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I would like to derive the one-dimensional shallow water equations from Eulers's equations. This works perfectly for the conservation of mass. Especially the meaning of the longitudinal fluid velocity $\bar u$ in the shallow water equations becomes clear. It can be interpreted as average of the longitudinal velocity in Euler's equations over the height above ground level.

But, in Euler's balance of momentum the longitudinal velocity occurs squared and the average of the squared velocity is not necessarily equal to the square of the averaged velocity. I am stuck at this point.

Next, there follows what I have so far.

Assumptions:

  • propagation in the direction of the $x$-axis (unit vector $\vec{e}_x$)
  • $y$-axis points upwards (unit vector $\vec{e}_y$)
  • everything is constant in $z$-direction (unit vector $\vec{e}_z$; this direction is mostly left out). Volume integrals become area integrals and surface integrals become line integrals. If the path runs with positive circulation the outer surface normal can be calculated via $d\vec{r}\times\vec{e}_z$.
  • incompressible medium; The density $\rho(x,y,t)$ is constant.
  • The ground at $y=0$ is flat. The water height is $h(x,t)$. Region of water: $0\leq y \leq h(x,t)$, region of air: $h(x,t) < y$.
  • The static relative pressure (w.r.t. atmospheric pressure) is $p(x,y,t)=g\rho(h(x,y,t)-y)$ where $g$ is the gravitation constant.
  • No friction.

We describe the fluid motion through the height above ground $h(x,t)$ and the velocity filed $\vec{v}(x,y,t)$ in the fluid region.

At first the "working" case of Euler's mass balance. A fluid motion satisfies Euler's mass balance if for all parts $A$ of the fluid cross-section area in the $(x,y)$-plane there holds the equation $$ \partial_t\int_{A} \rho dA + \int_{\partial A} \rho\, \vec{v}(x,y,t)\cdot d\vec{r}\times\vec{e}_z = 0. $$ Euler's mass balance leads to the mass balance of the shallow water equations if one restricts the choice of areas to stripes $A:=\{(x,y)\in[x_1,x_2]\times\mathbb{R}\mid 0\leq y \leq h(x,t)\}$ for $x_1 < x_2$.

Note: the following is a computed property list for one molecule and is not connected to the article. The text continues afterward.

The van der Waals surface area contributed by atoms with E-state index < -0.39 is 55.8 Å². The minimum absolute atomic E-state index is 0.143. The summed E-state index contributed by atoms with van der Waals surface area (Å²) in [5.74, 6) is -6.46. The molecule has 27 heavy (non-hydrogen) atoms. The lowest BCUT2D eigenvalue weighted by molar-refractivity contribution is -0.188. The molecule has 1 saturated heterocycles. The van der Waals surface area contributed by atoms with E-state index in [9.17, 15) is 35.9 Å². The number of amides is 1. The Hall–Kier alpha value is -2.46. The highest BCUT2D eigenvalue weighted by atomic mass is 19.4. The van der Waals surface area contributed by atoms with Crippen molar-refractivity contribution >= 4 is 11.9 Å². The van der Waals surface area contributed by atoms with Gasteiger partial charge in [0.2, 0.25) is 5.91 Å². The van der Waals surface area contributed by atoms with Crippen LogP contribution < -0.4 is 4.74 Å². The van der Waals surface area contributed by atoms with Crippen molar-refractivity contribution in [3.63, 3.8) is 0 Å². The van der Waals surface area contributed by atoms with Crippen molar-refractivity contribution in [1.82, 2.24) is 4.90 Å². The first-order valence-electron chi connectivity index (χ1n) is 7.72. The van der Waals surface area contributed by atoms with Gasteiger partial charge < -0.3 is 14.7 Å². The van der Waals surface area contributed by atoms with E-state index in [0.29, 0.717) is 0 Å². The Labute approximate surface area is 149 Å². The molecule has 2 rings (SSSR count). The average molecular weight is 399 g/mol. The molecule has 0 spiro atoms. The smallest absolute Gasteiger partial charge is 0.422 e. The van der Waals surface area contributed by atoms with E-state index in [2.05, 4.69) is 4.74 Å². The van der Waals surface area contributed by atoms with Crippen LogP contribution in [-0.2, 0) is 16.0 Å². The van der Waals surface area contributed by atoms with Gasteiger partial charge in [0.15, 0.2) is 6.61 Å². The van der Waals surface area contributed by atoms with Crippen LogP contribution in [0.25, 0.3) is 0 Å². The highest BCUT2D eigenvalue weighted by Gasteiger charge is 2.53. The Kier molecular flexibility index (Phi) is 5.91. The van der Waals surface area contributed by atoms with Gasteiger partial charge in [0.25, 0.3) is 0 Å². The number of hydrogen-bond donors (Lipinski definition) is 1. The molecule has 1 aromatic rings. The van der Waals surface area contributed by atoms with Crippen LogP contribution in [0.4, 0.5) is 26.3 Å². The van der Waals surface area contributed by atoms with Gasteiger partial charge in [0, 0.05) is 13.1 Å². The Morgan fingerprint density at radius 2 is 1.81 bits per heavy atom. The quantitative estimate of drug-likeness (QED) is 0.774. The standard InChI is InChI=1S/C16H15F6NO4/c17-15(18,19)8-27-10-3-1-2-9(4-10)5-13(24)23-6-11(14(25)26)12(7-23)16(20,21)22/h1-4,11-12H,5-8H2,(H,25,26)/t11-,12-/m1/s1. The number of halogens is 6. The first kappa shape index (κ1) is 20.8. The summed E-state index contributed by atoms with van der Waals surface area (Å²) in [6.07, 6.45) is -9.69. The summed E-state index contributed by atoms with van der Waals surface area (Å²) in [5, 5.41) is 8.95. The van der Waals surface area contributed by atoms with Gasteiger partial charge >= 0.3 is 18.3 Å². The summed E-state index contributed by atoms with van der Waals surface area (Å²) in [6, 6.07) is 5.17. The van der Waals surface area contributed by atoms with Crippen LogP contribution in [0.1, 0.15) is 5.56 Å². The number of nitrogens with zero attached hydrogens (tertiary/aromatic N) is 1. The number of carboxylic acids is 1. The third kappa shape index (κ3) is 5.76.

On the bottom $y=0$ the velocity $v(x,0,t)$ is parallel to the path element $d\vec{r}$, the spat product in the path integral over $\partial A$ is zero and thus the contribution of this section of $\partial A$ to the path integral in Euler's mass balance is zero.

Because of the height changing with time there is actually a normal component of the velocity at the top. But, this is already considered in the time-dependent area in the area integral.

It is easier to consider the fluid mass between the half planes $A_x:=\{(x,y,z)\in\mathbb{R}^3\mid y\geq 0\}$ (note the fixed $x$) at $x=x_1$ and $x=x_2$. The growth of this fluid mass together with the out-flow of the fluid mass through the planes $A_{x_1}$, $A_{x_2}$ must balance to zero. This directly leads directly to the formula $$ \partial_t \int_{x_1}^{x_2}h(x,t)dx + \left[\int_{0}^{h(x,t)}u(x,y,t)dy\right]_{x=x_1}^{x_2} = 0 $$ where $u(x,y,t)=\vec{e}_x\cdot \vec{v}(x,y,t)$ is the $x$-component of the fluid velocity $\vec{v}$. Thereby, we have already divided through the constant density $\rho$. With the averaged longitudinal velocity $$ \bar u(x,t):=\frac1{h(x,t)}\int_0^{h(x,t)}u(x,y,t)dy $$ the last formula gives after differentiation w.r.t. $x_2$ and renaming $x_2\mapsto x$ the mass balance of the shallow water equations:

$$ \partial_t h(x,t) + \partial_x \bigl(h(x,t) \bar u(x,t)\bigr) =0 $$